A Treatise of Human Nature begins with the introduction: "'Tis evident, that all the sciences have a relation, more or less, to human nature.… Even Mathematics, Natural Philosophy, and Natural Religion, are in some measure dependent on the science of Man." The science of man, as Hume explains, is the "only solid foundation for the other sciences" and that the method for this science requires both experience and observation as the foundations of a logical argument.:7 In regards to this, philosophical historian Frederick Copleston (1999) suggests that it was Hume's aim to apply to the science of man the method of experimental philosophy (the term that was current at the time to imply Natural philosophy), and that "Hume's plan is to extend to philosophy in general the methodological limitations of Newtonian physics."
Until recently, Hume was seen as a forerunner of logical positivism, a form of anti-metaphysical empiricism. According to the logical positivists (in summary of their logical positivism, a form of anti-metaphysical empiricism. According to the logical positivists (in summary of their verification principle), unless a statement could be verified by experience, or else was true or false by definition (i.e. either tautological or contradictory), then it was meaningless. Hume, on this view, was a proto-positivist, who, in his philosophical writings, attempted to demonstrate the ways in which ordinary propositions about objects, causal relations, the self, and so on, are semantically equivalent to propositions about one's experiences.[failed verification]
Many commentators have since rejected this understanding of Humean empiricism, stressing an epistemological (rather than a semantic) reading of his project.[ii] According to this opposing view, Hume's empiricism consisted in the idea that it is our knowledge, and not our ability to conceive, that is restricted to what can be experienced. Hume thought that we can form beliefs about that which extends beyond any possible experience, through the operation of faculties such as custom and the imagination, but he was sceptical about claims to knowledge on this basis.
A central doctrine of Hume's philosophy, stated in the very first lines of the Treatise of Human Nature, is that the mind consists of perceptions, or the mental objects which are present to it, and which divide into two categories: "All the perceptions of the human mind resolve themselves into two distinct kinds, which I shall call impressions and ideas." Hume believed that it would "not be very necessary to employ many words in explaining this distinction", which commentators have generally taken to mean the distinction between feeling and thinking. Controversially, Hume, in some sense, may regard the distinction as a matter of degree, as he takes impressions to be distinguished from ideas on the basis of their force, liveliness, and vivacity—what Henry E. Allison (2008) calls the "FLV criterion." Ideas are therefore "faint" impressions. For example, experiencing the painful sensation of touching the handle of a hot pan is more forceful than simply thinking about touching a hot pan. According to Hume, impressions are meant to be the original form of all our ideas. From this, Don Garrett (2002) has coined the term copy principle, referring to Hume's doctrine that all ideas are ultimately copied from some original impression, whether it be a passion or sensation, from which they derive.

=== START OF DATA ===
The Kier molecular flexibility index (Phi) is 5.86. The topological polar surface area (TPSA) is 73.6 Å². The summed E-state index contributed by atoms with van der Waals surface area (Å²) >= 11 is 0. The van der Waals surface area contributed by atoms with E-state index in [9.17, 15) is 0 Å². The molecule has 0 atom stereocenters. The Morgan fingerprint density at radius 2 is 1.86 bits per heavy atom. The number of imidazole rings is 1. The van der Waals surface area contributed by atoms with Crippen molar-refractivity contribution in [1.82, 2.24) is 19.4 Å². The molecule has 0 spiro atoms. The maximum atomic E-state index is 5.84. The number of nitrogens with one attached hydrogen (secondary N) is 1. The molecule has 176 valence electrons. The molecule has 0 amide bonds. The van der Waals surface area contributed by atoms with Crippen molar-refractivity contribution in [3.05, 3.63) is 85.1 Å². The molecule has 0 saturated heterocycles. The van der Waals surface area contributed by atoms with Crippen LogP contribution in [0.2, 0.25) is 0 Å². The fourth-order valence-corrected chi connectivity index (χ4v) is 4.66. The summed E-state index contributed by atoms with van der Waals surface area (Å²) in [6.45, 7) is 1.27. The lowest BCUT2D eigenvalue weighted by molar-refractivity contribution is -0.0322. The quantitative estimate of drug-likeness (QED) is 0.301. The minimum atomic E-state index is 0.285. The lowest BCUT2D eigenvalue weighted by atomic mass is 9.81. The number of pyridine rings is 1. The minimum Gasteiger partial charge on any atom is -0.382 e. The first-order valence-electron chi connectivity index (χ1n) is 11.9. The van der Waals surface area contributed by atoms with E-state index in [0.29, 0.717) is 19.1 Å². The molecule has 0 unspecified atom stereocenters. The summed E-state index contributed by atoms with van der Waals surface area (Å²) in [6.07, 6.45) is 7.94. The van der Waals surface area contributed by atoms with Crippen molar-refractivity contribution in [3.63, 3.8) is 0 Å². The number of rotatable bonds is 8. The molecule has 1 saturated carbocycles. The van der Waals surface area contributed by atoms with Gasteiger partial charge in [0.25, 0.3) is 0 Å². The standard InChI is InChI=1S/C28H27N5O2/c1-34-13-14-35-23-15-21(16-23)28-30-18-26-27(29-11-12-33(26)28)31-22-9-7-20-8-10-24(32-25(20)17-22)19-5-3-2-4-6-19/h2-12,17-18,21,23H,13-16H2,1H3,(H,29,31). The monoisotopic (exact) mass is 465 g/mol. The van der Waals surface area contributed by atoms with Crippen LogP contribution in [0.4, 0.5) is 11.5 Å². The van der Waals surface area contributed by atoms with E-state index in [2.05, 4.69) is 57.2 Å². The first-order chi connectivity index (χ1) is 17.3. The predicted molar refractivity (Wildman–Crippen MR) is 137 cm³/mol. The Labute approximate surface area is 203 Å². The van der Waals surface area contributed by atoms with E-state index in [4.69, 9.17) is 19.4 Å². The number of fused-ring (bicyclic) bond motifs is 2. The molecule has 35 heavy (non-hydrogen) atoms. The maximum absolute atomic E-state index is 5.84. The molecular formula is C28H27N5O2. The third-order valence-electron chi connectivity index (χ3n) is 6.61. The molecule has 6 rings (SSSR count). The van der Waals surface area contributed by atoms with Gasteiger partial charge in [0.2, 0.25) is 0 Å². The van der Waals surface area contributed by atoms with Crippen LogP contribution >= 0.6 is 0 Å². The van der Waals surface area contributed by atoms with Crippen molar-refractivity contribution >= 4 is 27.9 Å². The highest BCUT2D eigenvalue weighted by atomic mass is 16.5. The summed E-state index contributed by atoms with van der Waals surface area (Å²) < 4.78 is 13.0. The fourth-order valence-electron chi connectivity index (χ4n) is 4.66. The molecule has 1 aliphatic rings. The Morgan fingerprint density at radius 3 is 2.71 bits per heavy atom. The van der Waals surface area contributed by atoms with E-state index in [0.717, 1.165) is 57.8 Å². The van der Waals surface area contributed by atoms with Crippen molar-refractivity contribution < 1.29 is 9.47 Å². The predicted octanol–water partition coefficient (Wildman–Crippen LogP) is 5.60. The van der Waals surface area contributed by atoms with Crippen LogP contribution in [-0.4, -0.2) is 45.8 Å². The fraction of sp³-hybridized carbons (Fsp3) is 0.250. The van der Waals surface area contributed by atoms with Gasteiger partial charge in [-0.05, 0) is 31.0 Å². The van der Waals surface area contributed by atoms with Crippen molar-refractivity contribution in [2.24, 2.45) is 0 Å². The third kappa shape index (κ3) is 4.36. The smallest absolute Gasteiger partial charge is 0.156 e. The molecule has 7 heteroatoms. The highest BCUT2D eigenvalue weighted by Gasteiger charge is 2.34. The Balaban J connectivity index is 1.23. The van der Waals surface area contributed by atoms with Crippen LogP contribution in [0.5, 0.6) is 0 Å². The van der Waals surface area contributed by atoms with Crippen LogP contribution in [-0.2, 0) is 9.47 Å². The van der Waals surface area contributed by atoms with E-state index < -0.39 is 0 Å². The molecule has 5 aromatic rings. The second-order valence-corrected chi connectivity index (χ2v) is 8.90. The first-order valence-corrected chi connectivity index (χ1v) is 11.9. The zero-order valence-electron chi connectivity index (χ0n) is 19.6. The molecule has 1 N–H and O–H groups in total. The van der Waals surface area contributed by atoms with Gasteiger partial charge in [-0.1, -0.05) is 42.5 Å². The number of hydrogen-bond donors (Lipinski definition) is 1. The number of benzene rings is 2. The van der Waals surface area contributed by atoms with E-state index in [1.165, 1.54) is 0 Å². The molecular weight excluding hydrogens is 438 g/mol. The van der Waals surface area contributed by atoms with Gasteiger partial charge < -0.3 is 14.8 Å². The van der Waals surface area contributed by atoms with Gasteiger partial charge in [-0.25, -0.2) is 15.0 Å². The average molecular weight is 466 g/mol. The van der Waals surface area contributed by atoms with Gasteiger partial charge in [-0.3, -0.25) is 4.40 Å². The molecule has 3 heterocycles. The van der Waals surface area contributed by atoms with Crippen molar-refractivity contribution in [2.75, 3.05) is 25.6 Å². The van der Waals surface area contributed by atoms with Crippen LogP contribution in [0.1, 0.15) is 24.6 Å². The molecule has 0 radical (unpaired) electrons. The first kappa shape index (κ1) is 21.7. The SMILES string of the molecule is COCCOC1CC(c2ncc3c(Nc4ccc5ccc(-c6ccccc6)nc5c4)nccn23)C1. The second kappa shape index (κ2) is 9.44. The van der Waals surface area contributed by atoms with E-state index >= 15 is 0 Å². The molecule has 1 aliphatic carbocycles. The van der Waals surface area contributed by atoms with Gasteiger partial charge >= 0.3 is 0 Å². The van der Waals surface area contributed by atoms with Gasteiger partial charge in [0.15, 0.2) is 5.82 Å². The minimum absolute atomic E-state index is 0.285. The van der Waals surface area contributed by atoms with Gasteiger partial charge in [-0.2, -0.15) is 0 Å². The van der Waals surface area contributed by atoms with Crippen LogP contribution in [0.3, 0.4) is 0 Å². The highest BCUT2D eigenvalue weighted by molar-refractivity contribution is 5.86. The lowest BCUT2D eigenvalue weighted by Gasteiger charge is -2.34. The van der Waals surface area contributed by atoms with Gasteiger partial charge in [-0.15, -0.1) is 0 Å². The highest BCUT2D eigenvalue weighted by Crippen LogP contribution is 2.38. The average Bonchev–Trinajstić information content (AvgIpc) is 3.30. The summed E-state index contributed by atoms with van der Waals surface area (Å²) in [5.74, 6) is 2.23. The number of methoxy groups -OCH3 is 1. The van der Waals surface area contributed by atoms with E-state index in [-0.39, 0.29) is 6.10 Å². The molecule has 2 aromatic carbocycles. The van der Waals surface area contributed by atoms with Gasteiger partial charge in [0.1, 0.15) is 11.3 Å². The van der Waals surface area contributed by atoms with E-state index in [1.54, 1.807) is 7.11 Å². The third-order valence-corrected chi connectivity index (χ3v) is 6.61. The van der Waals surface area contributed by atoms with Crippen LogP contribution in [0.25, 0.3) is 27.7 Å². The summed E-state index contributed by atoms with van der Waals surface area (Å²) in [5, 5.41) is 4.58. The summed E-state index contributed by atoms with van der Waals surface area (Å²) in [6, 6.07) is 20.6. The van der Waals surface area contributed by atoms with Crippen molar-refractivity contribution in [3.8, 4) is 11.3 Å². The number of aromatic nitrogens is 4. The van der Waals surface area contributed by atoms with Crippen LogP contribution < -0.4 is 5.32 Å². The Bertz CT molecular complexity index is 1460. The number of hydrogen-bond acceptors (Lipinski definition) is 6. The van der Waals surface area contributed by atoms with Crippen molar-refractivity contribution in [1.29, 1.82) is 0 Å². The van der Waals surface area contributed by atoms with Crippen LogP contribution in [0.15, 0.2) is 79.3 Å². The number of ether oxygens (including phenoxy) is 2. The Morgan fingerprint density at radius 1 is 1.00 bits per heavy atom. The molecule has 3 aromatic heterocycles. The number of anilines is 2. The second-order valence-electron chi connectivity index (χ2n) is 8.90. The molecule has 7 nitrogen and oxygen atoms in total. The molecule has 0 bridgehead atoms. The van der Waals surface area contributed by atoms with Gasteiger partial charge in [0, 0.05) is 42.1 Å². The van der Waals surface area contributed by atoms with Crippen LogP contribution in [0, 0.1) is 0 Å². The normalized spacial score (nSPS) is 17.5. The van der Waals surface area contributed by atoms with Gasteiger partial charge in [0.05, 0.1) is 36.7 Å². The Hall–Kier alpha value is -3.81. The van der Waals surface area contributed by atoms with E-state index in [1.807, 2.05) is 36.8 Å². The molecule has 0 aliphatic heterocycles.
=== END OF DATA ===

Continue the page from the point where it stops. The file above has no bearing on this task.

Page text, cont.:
After establishing the forcefulness of impressions and ideas, these two categories are further broken down into simple and complex: "simple perceptions or impressions and ideas are such as admit of no distinction nor separation", whereas "the complex are the contrary to these, and may be distinguished into parts". When looking at an apple, a person experiences a variety of colour-sensations—what Hume notes as a complex impression. Similarly, a person experiences a variety of taste-sensations, tactile-sensations, and smell-sensations when biting into an apple, with the overall sensation—again, a complex impression. Thinking about an apple allows a person to form complex ideas, which are made of similar parts as the complex impressions they were developed from, but which are also less forceful. Hume believes that complex perceptions can be broken down into smaller and smaller parts until perceptions are reached that have no parts of their own, and these perceptions are thus referred to as simple.